No. 26364 -- State of West Virginia ex rel. The Affiliated Construction Trades
Foundation, a division of the West Virginia Building and Construction Trades Council,
AFL-CIO, and all those similarly situated v. William F. Vieweg, Commissioner, Bureau of
Employment Programs, and Compensation Programs Performance Council
Maynard, Justice, concurring:
The majority decision in this case is
right because it reaches the correct result and it does so by applying age-old principles
of law. This Court can be proud of this decision because it exhibits a fidelity to our
common law and our constitutional doctrine of separation of powers. It also displays a
willingness of the Court to fulfill its intended function of independence from the clamor
of popular opinion, political expediency and moralistic editorializing which has been long
on rhetoric and short on facts and law.
This decision is really quite simple and straightforward. An executive officer exercised his discretion to do an act which he and his advisors determined to be in the State's best interest. This executive officer set forth in detail his legitimate reasons for doing this act. Some people did not like what the executive officer did, and they ran to this Court for help. The fact is, however, that this Court has no business telling an executive officer what to do under these circumstances just because some people would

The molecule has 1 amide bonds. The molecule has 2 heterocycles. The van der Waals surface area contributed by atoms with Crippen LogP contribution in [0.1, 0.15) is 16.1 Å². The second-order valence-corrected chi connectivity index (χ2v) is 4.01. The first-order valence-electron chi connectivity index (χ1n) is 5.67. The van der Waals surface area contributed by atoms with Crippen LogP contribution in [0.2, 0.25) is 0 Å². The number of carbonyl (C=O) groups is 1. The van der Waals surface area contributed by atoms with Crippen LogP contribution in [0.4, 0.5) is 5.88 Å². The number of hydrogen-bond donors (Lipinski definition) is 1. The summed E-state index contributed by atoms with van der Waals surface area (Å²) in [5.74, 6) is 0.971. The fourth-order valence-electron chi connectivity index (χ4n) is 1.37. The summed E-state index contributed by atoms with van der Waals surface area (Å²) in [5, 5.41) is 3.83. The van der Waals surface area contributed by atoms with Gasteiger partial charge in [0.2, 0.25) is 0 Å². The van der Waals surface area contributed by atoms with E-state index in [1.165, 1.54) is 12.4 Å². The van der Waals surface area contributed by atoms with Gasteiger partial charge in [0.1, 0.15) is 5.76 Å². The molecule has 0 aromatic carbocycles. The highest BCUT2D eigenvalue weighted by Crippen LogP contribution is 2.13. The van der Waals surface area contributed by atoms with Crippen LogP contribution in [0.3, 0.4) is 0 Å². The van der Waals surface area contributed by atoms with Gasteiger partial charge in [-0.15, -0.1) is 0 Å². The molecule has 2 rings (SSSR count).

have done it differently. I reiterate that there is simply no authority empowering this
Court to tell the executive branch of government how to conduct its affairs.
In fulfilling our constitutional role
of applying the well-established law to the facts of this case, it is irrelevant what we
think of the viability of the lawsuits dismissed by Commissioner Vieweg. It is irrelevant
what we think of coal companies. It is irrelevant what we think of the current Governor
and his policies. It is irrelevant who we think is ultimately responsible for the deficit
in the workers' compensation fund. Our philosophies on fundamental principles of
justice or whether we think the Commissioner's actions pass the smell
test are likewise irrelevant. All of these considerations are for pundits and
armchair politicians, not for judges.
Finally, that is what disappoints me about the two dissenting opinions filed in this case. Like much of what the public has heard on this matter, the dissents are full of speculation, surmises, guesses, and dark suspicions and devoid of sound legal analysis. The winners in this case are not only Commissioner Vieweg and the Performance Council, but also the rule of law. The job of this Court is to decide cases according to the applicable law and without passion, prejudice and partiality. Here, the Court did its job. Accordingly, I concur.